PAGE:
BOB CARNIE PHOTOGRAPHY

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NATURE

Alongside his own photographic practice, Toronto-based artist and printer Bob has earned an international reputation for printing traditional and digital fine art. Next year, in 2023, he will mark fifty years contributing to the art and science of Canadian and international photography.  

This intensely personal series of photographs was taken during Bob’s visits to his family’s former retreat in the Muskokas over a two-year period. Each frame suggests an acutely felt experience of place, past and present, a melancholic recognition of familiar terrain in each tree and shoreline. These images form an archive imprinted with the feel of a long-ago family album. The muted tones of gum bichromate and palladium historical processes intensify the pervading sense of a paradise both found and lost. 

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CONSUMPTION

This body of work focuses on everyday items that we collect, consume, then recycle or discard. From the food we eat to the products and objects that we use daily, cherish, and play with, this work will function as a quirky snapshot of the timeline I lived in for the generations to come.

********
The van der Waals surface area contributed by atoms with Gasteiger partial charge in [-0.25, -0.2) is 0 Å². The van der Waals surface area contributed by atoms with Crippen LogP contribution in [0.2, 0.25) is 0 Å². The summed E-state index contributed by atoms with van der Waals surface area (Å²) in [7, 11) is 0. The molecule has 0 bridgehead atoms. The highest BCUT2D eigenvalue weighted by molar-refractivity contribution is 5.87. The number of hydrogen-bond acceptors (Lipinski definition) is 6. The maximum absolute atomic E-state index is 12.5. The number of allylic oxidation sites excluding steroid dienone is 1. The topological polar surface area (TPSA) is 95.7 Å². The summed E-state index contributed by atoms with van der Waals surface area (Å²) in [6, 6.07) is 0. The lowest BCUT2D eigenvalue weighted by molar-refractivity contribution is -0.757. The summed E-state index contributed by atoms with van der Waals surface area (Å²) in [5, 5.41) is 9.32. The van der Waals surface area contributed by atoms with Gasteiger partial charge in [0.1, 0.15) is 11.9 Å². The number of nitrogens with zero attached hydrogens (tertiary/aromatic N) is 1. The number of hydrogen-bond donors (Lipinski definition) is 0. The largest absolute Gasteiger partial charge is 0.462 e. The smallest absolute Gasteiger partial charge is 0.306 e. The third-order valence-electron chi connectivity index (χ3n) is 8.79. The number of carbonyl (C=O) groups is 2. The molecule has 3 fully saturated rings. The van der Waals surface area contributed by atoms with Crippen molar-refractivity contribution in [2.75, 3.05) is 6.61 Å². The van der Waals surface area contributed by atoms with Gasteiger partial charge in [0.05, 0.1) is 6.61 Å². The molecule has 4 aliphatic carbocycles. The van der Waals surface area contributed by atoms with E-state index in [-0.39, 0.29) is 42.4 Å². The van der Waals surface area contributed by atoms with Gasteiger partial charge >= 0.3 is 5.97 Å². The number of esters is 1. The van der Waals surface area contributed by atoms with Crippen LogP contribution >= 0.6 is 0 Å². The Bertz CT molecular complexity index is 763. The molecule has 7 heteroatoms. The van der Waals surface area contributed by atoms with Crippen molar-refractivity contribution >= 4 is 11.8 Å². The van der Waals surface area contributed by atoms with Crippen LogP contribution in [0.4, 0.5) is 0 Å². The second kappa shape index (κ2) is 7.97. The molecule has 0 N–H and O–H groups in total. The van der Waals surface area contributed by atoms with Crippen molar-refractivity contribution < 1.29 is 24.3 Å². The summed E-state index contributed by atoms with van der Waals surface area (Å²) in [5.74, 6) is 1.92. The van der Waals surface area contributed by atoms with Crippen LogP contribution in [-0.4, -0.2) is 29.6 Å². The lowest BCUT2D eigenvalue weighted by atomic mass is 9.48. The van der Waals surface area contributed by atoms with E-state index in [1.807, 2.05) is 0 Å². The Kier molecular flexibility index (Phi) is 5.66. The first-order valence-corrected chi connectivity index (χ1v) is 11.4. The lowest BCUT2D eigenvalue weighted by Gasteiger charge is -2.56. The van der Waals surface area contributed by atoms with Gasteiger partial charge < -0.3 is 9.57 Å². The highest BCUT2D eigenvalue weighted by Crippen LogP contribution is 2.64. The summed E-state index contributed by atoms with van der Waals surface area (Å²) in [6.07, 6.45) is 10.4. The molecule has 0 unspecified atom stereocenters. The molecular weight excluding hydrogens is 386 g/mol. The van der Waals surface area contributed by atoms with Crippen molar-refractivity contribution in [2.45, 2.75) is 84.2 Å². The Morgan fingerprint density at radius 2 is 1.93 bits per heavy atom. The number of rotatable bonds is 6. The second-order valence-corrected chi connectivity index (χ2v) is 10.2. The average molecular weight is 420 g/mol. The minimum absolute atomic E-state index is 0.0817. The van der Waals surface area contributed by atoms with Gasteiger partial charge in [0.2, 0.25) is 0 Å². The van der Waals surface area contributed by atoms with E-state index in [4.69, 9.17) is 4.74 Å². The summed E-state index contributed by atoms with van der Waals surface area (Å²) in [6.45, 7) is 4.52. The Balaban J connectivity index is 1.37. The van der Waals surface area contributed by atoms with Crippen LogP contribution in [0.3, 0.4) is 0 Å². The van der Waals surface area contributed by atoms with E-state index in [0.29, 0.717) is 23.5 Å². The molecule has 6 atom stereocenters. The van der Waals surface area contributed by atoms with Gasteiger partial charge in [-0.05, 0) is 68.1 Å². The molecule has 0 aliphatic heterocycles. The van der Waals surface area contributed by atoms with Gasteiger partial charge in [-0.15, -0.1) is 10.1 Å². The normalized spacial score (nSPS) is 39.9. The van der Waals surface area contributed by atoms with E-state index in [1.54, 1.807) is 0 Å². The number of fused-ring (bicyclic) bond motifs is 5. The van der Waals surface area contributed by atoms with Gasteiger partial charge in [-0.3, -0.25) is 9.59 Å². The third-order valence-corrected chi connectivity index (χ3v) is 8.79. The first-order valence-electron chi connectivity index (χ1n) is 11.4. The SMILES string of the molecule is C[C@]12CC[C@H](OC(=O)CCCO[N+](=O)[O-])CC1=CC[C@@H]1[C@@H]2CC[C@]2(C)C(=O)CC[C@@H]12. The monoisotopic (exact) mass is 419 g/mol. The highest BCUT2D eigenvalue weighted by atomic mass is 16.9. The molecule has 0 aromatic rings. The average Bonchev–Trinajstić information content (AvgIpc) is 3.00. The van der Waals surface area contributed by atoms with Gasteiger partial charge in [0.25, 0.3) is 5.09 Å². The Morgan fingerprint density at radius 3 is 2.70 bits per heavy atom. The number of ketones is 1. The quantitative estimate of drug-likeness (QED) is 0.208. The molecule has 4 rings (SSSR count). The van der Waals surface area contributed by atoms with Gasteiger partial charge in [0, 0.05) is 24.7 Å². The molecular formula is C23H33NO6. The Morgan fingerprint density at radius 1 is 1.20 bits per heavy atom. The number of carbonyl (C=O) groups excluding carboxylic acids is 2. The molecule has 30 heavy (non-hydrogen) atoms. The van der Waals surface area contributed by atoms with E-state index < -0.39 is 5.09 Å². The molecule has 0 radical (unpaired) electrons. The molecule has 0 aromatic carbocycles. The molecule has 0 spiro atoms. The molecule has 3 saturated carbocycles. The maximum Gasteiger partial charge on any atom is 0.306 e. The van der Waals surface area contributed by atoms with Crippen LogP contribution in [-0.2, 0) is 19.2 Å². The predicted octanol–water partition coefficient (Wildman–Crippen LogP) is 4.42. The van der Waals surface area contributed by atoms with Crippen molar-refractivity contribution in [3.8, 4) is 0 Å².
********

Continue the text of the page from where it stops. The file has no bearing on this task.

In three hundred years, the food we eat may look completely different - The potential for a meatless society where the idea of soup with floating bones for broth and taste will be seen as odd. The simple bicycles and musical instruments of our time may garner a thoughtful laugh or admiration of our ability to entertain ourselves with such simplicity. Even the clothes or the shoes we wear all unique artifacts, commenting on this period in history.

Images of shiny fishing lures, often appearing abstract in these images, memorialize these functional yet strange-looking objects that we once attached to fishing lines and bobbed for fish to eat.

 

This body of work is about us and the cyclical relationship to items that we use and discard. Though some of these objects will never fully decompose themselves, the archival nature of my work will ensure that future generations can enjoy, puzzle, and ponder what it all meant to their forebears.